ing process aimed at giving
                 the region one police service.
                    The community formally
                 said     good-bye      to   the
                 Haldimand-Norfolk Regional
                 Police (HNRP) - a municipal
                 service that had policed the
                                                  Officers from Haldimand-Norfolk Regional Police and Kingsville
                 urban area for 24 years, and
                                                  Police Service meet with Commissioner Gwen Boniface during ori-
                 officially transferred responsi-
                                                  entation at GHQ.
                 bility for the entire region to
                 the Ontario Provincial Police.
                    HNRP officers had been working with their and the OPP.
                 OPP counterparts for the past six months              The need for additional officers to round
                 patrolling the urban and rural environments. out the detachment complement also attract-
                 Dec. 15 marked the first time officers ed a number of veteran OPP officers who
                 patrolled in the same uniform.                     jumped at the chance to return to work and
                    But as much as the amalgamation repre- live near family and friends.
                 sents a significant transition, there are few
                 changes to the faces that people have come Changing times
                 to recognize.       The commander of the              The amalgamation and the emotional
                 amalgamated Haldimand-Norfolk OPP debate that surrounded the municipal deci-
                 Detachment, Insp. Norm Denckert, has spent sion to consider alternative policing arrange-
                 his entire 23-year career in the area serving at ments mirror similar activities in other parts
                 both Cayuga and Simcoe OPP detachments.            of the province.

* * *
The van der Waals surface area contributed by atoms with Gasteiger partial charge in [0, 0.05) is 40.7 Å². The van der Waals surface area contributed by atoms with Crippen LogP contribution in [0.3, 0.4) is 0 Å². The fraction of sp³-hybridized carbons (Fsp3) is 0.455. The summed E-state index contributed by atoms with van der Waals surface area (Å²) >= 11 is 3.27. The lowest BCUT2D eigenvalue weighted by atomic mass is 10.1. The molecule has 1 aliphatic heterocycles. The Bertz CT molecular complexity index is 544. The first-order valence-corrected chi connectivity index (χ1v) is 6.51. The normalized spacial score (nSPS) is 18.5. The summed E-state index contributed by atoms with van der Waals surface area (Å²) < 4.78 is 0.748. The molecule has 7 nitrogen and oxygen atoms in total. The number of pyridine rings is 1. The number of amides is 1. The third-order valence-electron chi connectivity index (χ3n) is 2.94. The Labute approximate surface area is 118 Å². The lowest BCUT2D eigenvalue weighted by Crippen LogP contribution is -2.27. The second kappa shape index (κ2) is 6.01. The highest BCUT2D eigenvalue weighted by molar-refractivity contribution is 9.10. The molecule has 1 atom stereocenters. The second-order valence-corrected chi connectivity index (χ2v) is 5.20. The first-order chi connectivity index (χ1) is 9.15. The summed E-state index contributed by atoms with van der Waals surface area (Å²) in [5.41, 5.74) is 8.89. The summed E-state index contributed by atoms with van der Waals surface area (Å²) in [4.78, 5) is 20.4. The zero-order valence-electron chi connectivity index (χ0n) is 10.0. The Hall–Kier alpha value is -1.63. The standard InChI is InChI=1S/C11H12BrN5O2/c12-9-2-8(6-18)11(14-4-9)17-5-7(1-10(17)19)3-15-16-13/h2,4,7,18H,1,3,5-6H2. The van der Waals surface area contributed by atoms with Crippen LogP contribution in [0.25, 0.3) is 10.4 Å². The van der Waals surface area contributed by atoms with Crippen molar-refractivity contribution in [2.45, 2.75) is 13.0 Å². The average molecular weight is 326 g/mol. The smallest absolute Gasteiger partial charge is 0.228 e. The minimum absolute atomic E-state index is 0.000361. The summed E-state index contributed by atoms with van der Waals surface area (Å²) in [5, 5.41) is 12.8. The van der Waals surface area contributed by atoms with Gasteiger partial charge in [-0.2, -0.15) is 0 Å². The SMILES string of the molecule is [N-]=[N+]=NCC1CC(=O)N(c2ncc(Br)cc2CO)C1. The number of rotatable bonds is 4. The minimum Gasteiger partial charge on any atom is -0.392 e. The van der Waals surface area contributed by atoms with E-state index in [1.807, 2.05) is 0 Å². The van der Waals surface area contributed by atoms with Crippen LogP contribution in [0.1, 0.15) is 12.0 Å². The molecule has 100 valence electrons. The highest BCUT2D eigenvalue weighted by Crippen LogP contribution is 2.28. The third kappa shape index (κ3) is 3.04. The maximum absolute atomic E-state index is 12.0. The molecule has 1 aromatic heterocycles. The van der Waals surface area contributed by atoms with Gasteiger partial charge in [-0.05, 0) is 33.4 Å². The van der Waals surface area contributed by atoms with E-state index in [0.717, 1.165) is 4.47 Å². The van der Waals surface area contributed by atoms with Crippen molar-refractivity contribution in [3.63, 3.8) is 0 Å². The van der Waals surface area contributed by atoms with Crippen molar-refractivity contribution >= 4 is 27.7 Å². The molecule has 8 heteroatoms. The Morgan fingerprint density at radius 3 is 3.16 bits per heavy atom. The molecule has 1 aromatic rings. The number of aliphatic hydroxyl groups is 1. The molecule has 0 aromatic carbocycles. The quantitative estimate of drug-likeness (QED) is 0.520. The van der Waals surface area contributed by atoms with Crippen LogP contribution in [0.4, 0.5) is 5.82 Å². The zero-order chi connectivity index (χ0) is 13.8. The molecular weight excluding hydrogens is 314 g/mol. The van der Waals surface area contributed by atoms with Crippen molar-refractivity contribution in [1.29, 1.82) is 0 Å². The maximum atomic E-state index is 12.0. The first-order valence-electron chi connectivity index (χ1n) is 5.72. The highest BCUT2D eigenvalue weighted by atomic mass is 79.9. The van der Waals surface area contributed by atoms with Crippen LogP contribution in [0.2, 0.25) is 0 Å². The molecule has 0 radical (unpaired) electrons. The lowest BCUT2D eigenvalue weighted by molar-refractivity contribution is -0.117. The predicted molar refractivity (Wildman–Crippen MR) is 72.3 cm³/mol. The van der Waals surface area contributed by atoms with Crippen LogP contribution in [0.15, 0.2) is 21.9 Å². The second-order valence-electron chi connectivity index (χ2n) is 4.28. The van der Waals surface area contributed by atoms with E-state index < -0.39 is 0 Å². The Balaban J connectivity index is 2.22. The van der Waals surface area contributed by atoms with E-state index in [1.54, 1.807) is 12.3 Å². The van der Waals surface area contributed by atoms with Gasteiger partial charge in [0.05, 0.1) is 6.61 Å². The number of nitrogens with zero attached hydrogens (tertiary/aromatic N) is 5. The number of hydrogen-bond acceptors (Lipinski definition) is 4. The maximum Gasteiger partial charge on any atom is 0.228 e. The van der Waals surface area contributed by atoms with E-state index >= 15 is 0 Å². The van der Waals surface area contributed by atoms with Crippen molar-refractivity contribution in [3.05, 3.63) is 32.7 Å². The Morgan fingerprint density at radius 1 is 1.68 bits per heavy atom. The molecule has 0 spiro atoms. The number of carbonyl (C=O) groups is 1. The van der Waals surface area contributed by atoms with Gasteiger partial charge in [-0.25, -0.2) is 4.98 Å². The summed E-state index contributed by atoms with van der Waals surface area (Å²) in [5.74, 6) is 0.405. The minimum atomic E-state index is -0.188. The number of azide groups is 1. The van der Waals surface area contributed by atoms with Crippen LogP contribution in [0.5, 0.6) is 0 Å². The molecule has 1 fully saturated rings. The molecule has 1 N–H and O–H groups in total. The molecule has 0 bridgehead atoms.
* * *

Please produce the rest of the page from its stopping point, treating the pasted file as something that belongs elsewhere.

Of the 135 officers in the new OPP detach-         As of Jan. 1, 1998, policing in Ontario
                 ment - the largest municipal OPP detach- became a municipal responsibility. In practi-
                 ment in Ontario, 61 are OPP officers, most of cal terms, all municipalities became responsi-
                 whom were serving in the area, and 74 are ble for structuring and financing adequate
                 former HNRP officers who joined the OPP at and effective police services.
                 the transition swearing-in ceremony Dec. 14.          In many parts of Ontario, municipal
                 Contract provisions also call for a 60-member restructuring created overlaps in policing and
                 Auxiliary Unit that will bring together serv- placed added pressure on municipalities to
                 ing auxiliary members from both the HNRP decide how to provide adequate and effective
                                                                                        THE OPP REVIEW DECEMBER 1998   3

Enhanced unit to counter outlaw

                                               Det/Insp. Ross Bingley began     Need evident
                                               his OPP career in 1979 in
                                               Petrolia. Subsequently, he          Last year, the Criminal Intelligence Service
                                               was promoted to serve as a       Ontario (CISO) and the OPP busily studied
                                               detective sergeant in            the trends of the gangs. It was obvious that
                                               Chatham, a detective staff       Quebec was experiencing severe problems, as
                                               sergeant in London, and a        the province had recorded 50 gang-related
                                               detective inspector in Major     murders in four years. The gangs were posing
                                               Cases, Criminal Investigation    serious problems for Ontario, as well. The
                                               Bureau. He currently heads       efforts of a special police unit were needed, a
                                               the Provincial Special Squad